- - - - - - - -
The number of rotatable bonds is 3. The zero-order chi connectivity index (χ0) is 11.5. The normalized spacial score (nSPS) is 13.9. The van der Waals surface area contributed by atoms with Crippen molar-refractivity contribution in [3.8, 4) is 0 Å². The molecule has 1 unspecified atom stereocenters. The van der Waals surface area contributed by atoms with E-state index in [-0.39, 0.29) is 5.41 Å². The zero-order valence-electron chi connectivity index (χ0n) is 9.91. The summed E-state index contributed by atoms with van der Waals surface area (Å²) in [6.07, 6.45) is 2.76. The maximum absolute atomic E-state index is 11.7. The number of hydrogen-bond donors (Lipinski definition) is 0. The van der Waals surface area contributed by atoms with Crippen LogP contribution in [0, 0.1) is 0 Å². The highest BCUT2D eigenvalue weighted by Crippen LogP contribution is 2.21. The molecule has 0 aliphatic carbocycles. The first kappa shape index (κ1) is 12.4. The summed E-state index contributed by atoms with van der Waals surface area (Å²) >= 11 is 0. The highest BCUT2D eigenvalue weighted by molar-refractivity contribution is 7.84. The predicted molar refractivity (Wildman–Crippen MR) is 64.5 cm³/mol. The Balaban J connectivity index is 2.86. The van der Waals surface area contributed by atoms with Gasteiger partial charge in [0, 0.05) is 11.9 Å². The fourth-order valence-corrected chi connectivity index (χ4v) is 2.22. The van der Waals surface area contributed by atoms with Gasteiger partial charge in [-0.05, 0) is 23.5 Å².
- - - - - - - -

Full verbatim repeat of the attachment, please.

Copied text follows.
The number of rotatable bonds is 3. The zero-order chi connectivity index (χ0) is 11.5. The normalized spacial score (nSPS) is 13.9. The van der Waals surface area contributed by atoms with Crippen molar-refractivity contribution in [3.8, 4) is 0 Å². The molecule has 1 unspecified atom stereocenters. The van der Waals surface area contributed by atoms with E-state index in [-0.39, 0.29) is 5.41 Å². The zero-order valence-electron chi connectivity index (χ0n) is 9.91. The summed E-state index contributed by atoms with van der Waals surface area (Å²) in [6.07, 6.45) is 2.76. The maximum absolute atomic E-state index is 11.7. The number of hydrogen-bond donors (Lipinski definition) is 0. The van der Waals surface area contributed by atoms with Crippen LogP contribution in [0, 0.1) is 0 Å². The highest BCUT2D eigenvalue weighted by Crippen LogP contribution is 2.21. The molecule has 0 aliphatic carbocycles. The first kappa shape index (κ1) is 12.4. The summed E-state index contributed by atoms with van der Waals surface area (Å²) >= 11 is 0. The highest BCUT2D eigenvalue weighted by molar-refractivity contribution is 7.84. The predicted molar refractivity (Wildman–Crippen MR) is 64.5 cm³/mol. The Balaban J connectivity index is 2.86. The van der Waals surface area contributed by atoms with Gasteiger partial charge in [0, 0.05) is 11.9 Å². The fourth-order valence-corrected chi connectivity index (χ4v) is 2.22. The van der Waals surface area contributed by atoms with Gasteiger partial charge in [-0.05, 0) is 23.5 Å².